Legality of President’s Executive Order for Illegal Wiretapping

Legality of President’s Executive Order for Illegal Wiretapping U. S. President George W. Bush promulgated a secret executive order soon after 9/11 that capacitated the National Security Agency (NSA) with an authority to carry out wiretapping of suspected persons in America. The hallmark of this executive order was to conduct surveillance without acquiring approval or warrants from a FISA court. This order and activity was unlawful and unconstitutional as it trespassed its legal and constitutional jurisdictions and violated the legal and constitutional privacy rights of the people.

New York Times reports that Bush administration justified this mass wiretapping program as a “critical tool in helping disrupt terrorist plots and prevent attacks inside the United States” (Risen. J & Lichtblau Eric. 2005) and considered it vital for national security. But the opponents of the program hold the view that this order has serious legal constitutional repercussions and has harmed the cherished American ideals of personal freedom, right of privacy and the constitutional provision for no illegal and unjustified intrusion in the lives of American national provided under fourth amendments.

Legality of the Issue This order has ethical connotation as it violates the celebrated ideals of freedom but legal and constitutional implications remains the hub of this controversy. The legality of the issue includes three aspects of the excutive order in its domain; Foreign Intelligence Surveillence Act and its oversight by Bush Administration, constitutionality of the issue, Presidential Powers and Fourth Amendment. Foreign Intelligence Surveillance Act

Foreign Intelligence Surveillance Act, promulgated in 1978 defines the extent and limits of Jutice department’s authority for mass surveillence and wiretapping. According to FISA, Justice Deparetment must obtain surveillence warrant from Foreign Intelligence Survellience Court (FISC) within 3 days after the commencement of survillence. This act provides FISC judge to grant permission for surveillence if the judge believes that “there is a probable cause to believe that… the target of the electronic surveillance is a foreign power or an agent of a foreign power.

" (50 U. S. C. §1805(a)(3). ) FISA also devised another mechanism as it provided the president with poewers to to authorize Justice Department to evaesdrop on foreign govenments and their agents for upto one year without a court order. (50 U. S. C. §1802(a)(1). ) This act clearly manifests that surveillence and wiretapping is permitted when a foreign power and/or its agent are involved in activities that are a threat to American security or international terrorism.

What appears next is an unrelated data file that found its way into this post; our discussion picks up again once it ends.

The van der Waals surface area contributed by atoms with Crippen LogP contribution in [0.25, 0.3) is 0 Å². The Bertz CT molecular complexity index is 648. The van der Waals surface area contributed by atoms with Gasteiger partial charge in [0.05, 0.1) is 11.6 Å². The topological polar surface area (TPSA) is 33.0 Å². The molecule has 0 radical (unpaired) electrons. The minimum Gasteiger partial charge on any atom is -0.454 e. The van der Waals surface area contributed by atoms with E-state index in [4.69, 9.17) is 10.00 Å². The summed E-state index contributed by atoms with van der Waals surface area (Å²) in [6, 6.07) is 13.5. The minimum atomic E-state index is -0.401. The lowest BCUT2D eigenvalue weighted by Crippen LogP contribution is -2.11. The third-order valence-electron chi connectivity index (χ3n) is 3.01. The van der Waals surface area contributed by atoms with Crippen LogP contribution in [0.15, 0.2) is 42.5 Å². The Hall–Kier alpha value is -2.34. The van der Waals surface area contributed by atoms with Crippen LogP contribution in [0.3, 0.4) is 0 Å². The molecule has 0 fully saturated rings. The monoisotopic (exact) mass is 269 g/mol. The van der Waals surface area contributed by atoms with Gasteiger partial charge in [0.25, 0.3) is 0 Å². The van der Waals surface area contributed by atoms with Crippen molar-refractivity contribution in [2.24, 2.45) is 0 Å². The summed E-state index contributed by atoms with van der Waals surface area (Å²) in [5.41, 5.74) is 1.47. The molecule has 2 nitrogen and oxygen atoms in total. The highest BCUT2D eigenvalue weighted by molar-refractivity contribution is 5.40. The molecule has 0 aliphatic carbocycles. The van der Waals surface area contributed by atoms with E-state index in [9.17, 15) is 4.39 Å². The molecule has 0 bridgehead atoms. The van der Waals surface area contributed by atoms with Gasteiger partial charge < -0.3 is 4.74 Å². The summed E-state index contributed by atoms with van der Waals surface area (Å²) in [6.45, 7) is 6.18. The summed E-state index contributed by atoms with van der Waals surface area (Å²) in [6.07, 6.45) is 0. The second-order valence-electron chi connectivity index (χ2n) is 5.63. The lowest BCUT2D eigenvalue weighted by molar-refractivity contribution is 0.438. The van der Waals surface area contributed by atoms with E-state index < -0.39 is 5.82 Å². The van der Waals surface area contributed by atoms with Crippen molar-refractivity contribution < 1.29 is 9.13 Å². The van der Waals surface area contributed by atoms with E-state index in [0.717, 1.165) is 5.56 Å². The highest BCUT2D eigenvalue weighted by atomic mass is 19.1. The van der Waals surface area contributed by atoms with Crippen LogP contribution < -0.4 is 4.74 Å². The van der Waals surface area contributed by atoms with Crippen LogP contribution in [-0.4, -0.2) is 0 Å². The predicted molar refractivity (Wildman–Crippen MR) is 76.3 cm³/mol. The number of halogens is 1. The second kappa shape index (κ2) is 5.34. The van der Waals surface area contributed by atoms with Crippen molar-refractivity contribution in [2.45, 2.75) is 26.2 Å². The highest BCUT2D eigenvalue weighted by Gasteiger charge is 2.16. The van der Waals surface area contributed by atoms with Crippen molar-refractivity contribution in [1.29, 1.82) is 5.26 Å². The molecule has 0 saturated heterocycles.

Bush administration defended the presidential order on the grounds that FISA and its processes impede the speedy and agile actions needed to acquire the information about the activities of terrorists and their agents and to disrupt the acts of terrorism. US Attorney General Alberto Gonzales asserts that presidential order about the domestic surveillance is in accordance with authority vested in the office of President by U. S. constitution. He claims that: The terrorist surveillance program is firmly grounded in the President's constitutional authorities.

The Constitution charges the President with the primary responsibility for protecting the safety of all Americans, and the Constitution gives the President the authority necessary to fulfill this solemn duty. See, e. g. , The Prize Cases, 67 U. S. (2 Black) 635, 668 (1863). It has long been recognized that the President’s constitutional powers include the authority to conduct warrantless surveillance aimed at detecting and preventing armed attacks on the United States.

Presidents have repeatedly relied on their inherent power to gather foreign intelligence for reasons both diplomatic and military, and the federal courts have consistently upheld this longstanding practice. (U. S. Department of Justice, 2006) General William Moschella, Assitant Attorney for legistaive affairs in Justice Department questions the quickness of FISA and its mechanisms and defended the presidential order to equip NSA with warranless surveilllence authority. He wrote, “FISA could not have provided the speed and agility required for the early warning detection system.

In addition, any legislative change, other than the AUMF, that the President might have sought specifically to create such an early warning system would have been public and would have tipped off our enemies concerning our intelligence limitations and capabilities. (Department of Justice. 2005) He further said that FISA is good tool in a long-term investigation perspective but unable to deliver in speedy environment and the government is “taking full advantage of any developments in the law. ” (Department of Justice)